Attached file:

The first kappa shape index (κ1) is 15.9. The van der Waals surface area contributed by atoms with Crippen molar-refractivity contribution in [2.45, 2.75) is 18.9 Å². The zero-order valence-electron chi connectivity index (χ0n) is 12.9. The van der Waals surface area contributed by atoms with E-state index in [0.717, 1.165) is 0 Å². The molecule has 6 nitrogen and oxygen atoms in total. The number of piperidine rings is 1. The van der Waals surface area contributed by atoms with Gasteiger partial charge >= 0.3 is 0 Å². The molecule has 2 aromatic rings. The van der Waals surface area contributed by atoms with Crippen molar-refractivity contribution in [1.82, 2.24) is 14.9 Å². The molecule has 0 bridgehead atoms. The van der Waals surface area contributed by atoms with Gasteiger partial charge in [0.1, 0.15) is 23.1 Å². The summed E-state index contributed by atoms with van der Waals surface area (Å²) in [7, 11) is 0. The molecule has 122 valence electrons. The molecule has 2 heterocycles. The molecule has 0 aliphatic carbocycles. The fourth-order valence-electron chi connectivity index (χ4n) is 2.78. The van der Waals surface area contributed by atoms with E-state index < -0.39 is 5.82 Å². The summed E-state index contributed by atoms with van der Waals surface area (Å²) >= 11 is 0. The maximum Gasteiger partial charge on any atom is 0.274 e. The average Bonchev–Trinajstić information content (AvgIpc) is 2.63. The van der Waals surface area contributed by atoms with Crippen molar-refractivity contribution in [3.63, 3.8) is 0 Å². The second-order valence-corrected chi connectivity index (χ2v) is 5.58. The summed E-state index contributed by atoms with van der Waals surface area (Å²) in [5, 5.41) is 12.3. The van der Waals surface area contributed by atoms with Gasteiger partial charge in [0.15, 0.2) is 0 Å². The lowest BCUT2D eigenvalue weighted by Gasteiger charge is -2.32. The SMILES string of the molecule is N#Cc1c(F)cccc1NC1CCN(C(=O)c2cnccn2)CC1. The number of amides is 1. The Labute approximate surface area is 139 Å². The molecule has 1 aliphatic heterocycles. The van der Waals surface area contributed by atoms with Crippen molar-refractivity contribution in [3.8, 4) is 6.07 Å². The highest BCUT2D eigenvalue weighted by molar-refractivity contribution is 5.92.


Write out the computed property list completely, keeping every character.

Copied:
The first kappa shape index (κ1) is 15.9. The van der Waals surface area contributed by atoms with Crippen molar-refractivity contribution in [2.45, 2.75) is 18.9 Å². The zero-order valence-electron chi connectivity index (χ0n) is 12.9. The van der Waals surface area contributed by atoms with E-state index in [0.717, 1.165) is 0 Å². The molecule has 6 nitrogen and oxygen atoms in total. The number of piperidine rings is 1. The van der Waals surface area contributed by atoms with Gasteiger partial charge >= 0.3 is 0 Å². The molecule has 2 aromatic rings. The van der Waals surface area contributed by atoms with Crippen molar-refractivity contribution in [1.82, 2.24) is 14.9 Å². The molecule has 0 bridgehead atoms. The van der Waals surface area contributed by atoms with Gasteiger partial charge in [0.1, 0.15) is 23.1 Å². The summed E-state index contributed by atoms with van der Waals surface area (Å²) in [7, 11) is 0. The molecule has 122 valence electrons. The molecule has 2 heterocycles. The molecule has 0 aliphatic carbocycles. The fourth-order valence-electron chi connectivity index (χ4n) is 2.78. The van der Waals surface area contributed by atoms with E-state index < -0.39 is 5.82 Å². The summed E-state index contributed by atoms with van der Waals surface area (Å²) >= 11 is 0. The maximum Gasteiger partial charge on any atom is 0.274 e. The average Bonchev–Trinajstić information content (AvgIpc) is 2.63. The van der Waals surface area contributed by atoms with Crippen molar-refractivity contribution in [3.63, 3.8) is 0 Å². The second-order valence-corrected chi connectivity index (χ2v) is 5.58. The summed E-state index contributed by atoms with van der Waals surface area (Å²) in [5, 5.41) is 12.3. The van der Waals surface area contributed by atoms with Gasteiger partial charge in [0.15, 0.2) is 0 Å². The lowest BCUT2D eigenvalue weighted by Gasteiger charge is -2.32. The SMILES string of the molecule is N#Cc1c(F)cccc1NC1CCN(C(=O)c2cnccn2)CC1. The number of amides is 1. The Labute approximate surface area is 139 Å². The molecule has 1 aliphatic heterocycles. The van der Waals surface area contributed by atoms with Crippen molar-refractivity contribution in [3.8, 4) is 6.07 Å². The highest BCUT2D eigenvalue weighted by molar-refractivity contribution is 5.92.